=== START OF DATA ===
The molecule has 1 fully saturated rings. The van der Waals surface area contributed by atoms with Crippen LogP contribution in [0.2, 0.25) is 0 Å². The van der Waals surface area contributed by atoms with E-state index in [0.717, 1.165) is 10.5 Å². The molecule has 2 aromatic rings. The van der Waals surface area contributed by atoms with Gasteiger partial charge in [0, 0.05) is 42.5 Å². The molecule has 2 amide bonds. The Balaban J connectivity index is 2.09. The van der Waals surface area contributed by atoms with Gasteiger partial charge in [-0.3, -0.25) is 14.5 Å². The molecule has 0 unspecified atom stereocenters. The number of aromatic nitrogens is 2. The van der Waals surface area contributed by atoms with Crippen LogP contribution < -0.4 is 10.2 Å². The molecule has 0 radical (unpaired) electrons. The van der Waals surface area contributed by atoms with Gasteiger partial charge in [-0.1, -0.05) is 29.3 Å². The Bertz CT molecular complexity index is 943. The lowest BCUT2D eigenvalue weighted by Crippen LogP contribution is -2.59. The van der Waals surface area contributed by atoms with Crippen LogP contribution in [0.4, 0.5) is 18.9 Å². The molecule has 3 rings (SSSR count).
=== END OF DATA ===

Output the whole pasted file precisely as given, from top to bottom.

The molecule has 1 fully saturated rings. The van der Waals surface area contributed by atoms with Crippen LogP contribution in [0.2, 0.25) is 0 Å². The van der Waals surface area contributed by atoms with E-state index in [0.717, 1.165) is 10.5 Å². The molecule has 2 aromatic rings. The van der Waals surface area contributed by atoms with Gasteiger partial charge in [0, 0.05) is 42.5 Å². The molecule has 2 amide bonds. The Balaban J connectivity index is 2.09. The van der Waals surface area contributed by atoms with Gasteiger partial charge in [-0.3, -0.25) is 14.5 Å². The molecule has 0 unspecified atom stereocenters. The number of aromatic nitrogens is 2. The van der Waals surface area contributed by atoms with Crippen LogP contribution < -0.4 is 10.2 Å². The molecule has 0 radical (unpaired) electrons. The van der Waals surface area contributed by atoms with Gasteiger partial charge in [-0.1, -0.05) is 29.3 Å². The Bertz CT molecular complexity index is 943. The lowest BCUT2D eigenvalue weighted by Crippen LogP contribution is -2.59. The van der Waals surface area contributed by atoms with Crippen LogP contribution in [0.4, 0.5) is 18.9 Å². The molecule has 3 rings (SSSR count).